Bombay, May 11th ‘It is but 10 days since I last wrote to you… I have nothing of any moment to communicate.  Peace, … and somnolent tranquillity … broods over India…. As I write there arrives from Meerut, in the North-West Provinces, or rather from Agra, a telegraphic message containing intelligence which rather mars that profound tranquillity … It runs thus: – “The 3d [Bengal] Cavalry are in open mutiny.  They have burnt down the lines and the officers’ bungalows.  Several officers and men are killed and wounded.” This, if true, is startling news indeed.  We may hope that it is exaggerated, but that it has a foundation at least of truth can hardly be doubted…’
(The Times, Tuesday June 9th, 1857)

At breakfast at Radley there must have been sickening anxiety.  Six of the boys currently at the school had parents based in the North-West Provinces, and twelve old boys were serving in the army, including William Jennings who had only left the school the previous term. In addition, the brother of one of the Dons, Robert Gibbings, who also served as the Vicar of Radley parish church, was also on active service in India.

There followed eighteen days of uncertainty before the next news arrived and was published in The Times on Saturday June 27th:


(by submarine and British telegraph)


The steamer America arrived at noon on the 26th of June at Trieste, in 121 hours from Alexandria.


… The dates from India are – Bombay, May 27; Calcutta, May 18; Madras, May 25.

The mutiny in the Bengal army had spread in a most alarming manner from Meerut.

The 11th and 20th Native Infantry had united with the 3d Light Cavalry in open revolt; after some bloodshed they had been dispersed by European troops, but they fled to Delhi, where they were joined by the 38th, 54th and 74th Native Infantry.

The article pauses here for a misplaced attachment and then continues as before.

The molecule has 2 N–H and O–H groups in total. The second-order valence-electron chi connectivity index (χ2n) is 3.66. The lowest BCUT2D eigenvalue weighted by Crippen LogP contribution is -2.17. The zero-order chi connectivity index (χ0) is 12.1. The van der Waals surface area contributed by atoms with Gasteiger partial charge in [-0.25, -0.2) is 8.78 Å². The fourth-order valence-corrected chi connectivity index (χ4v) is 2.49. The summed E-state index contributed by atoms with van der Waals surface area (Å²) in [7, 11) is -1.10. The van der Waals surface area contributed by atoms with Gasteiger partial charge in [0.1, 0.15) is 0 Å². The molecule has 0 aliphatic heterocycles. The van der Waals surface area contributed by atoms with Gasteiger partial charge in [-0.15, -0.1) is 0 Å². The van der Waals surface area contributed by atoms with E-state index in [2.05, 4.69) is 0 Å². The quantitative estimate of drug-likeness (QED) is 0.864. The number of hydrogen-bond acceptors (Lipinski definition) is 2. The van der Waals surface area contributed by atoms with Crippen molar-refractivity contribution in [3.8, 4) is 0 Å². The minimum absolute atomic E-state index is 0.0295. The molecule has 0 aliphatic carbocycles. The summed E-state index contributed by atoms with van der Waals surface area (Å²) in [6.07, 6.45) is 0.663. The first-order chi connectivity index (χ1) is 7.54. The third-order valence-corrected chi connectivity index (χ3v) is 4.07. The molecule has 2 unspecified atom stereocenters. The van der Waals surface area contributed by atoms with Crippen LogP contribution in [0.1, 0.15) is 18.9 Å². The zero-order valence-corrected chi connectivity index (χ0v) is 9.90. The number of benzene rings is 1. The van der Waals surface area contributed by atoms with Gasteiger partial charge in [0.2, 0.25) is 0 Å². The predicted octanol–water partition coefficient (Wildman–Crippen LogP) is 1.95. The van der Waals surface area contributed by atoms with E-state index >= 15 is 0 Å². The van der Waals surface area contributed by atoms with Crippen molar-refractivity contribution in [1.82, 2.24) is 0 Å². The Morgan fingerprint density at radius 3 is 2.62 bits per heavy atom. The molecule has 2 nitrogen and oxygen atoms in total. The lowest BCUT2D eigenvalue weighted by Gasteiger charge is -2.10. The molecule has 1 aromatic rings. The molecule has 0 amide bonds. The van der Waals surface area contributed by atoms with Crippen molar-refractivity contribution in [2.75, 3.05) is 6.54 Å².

Delhi was in possession of the mutineers, who had massacred all the Europeans without regard to age or sex, plundered the bank, and proclaimed the son of the late Moghul Emperor as king.

Disturbances had also broken out at Ferozepore, but had been suppressed.
(The Times, Saturday June 27, 1857)

As yet, there were no details. But on Monday June 29th The Times had enough material to publish a lengthy article on the political situation, beginning: ‘The details of the Indian mutiny as given by our correspondents at Bombay and Calcutta, from the number of compensating incidents seem somewhat less alarming than the bare telegraphic despatch…’ This may have striven to reassure the anxious readers back in Britain, but the words ‘murder’ and ‘retribution’ were already being used:

Nor will the severest retribution which it is in the power of military law to inflict be too severe for the treacherous hands which have thus added murder to mutiny and rebellion.  At Meerut the 11th and 20th Regiments of Native Infantry and the 3d Cavalry murdered every officer on whom they could lay hands.  At Delhi it is supposed that Mr Fraser, the Commissioner has fallen, with many others, men, women and children.  The list of fugitives is given in another place…’
(The Times, Monday June 29, 1857)

How eagerly (frenziedly?) the readers at Radley must have rushed from the political commentary to that ‘list of fugitives.’  Further down page 8 was that ‘bare telegraphic despatch’ from our own correspondent, dated Bombay, May 27th, which had not reached England until June 27th.  And there it was – the first confirmation of personal tragedy:

Many are already known to have escaped, as will be seen from the list already referred to and which I now subjoin.  But it is feared to be only too certain that Mr Fraser, the Commissioner has fallen, and Captain Douglas, Commandant of the Palace Guard, and Mr Jennings, chaplain of the station, with his daughter and many others of all degrees…
(The Times, Monday June 29, 1857)

Robert Jennnings still had no news of his brother William, but it was now confirmed that his father, Rev Midgley Jennings and his twenty-one year sister, Annie, had been among the first to be massacred in Delhi. It later emerged that they had been killed after they took refuge in the Red Fort, whilst Annie and her friend Miss Clifford were tending the wounded Captain Douglas. William Jennings, in fact, had not yet reached India and heard about his family’s fate at Malta.  On September 22nd William Sewell wrote to Mr Talbot appealing for money to help support William.

The school broke up on 2nd July.  The Talbot brothers stayed at Radley in the care of William Sewell.  They were joined there by their sisters, Cecil and Margaret. Charles’ first letter home after June 27th was dated July 3rd.  It is full of the usual family chatter, and then turns to the news from India: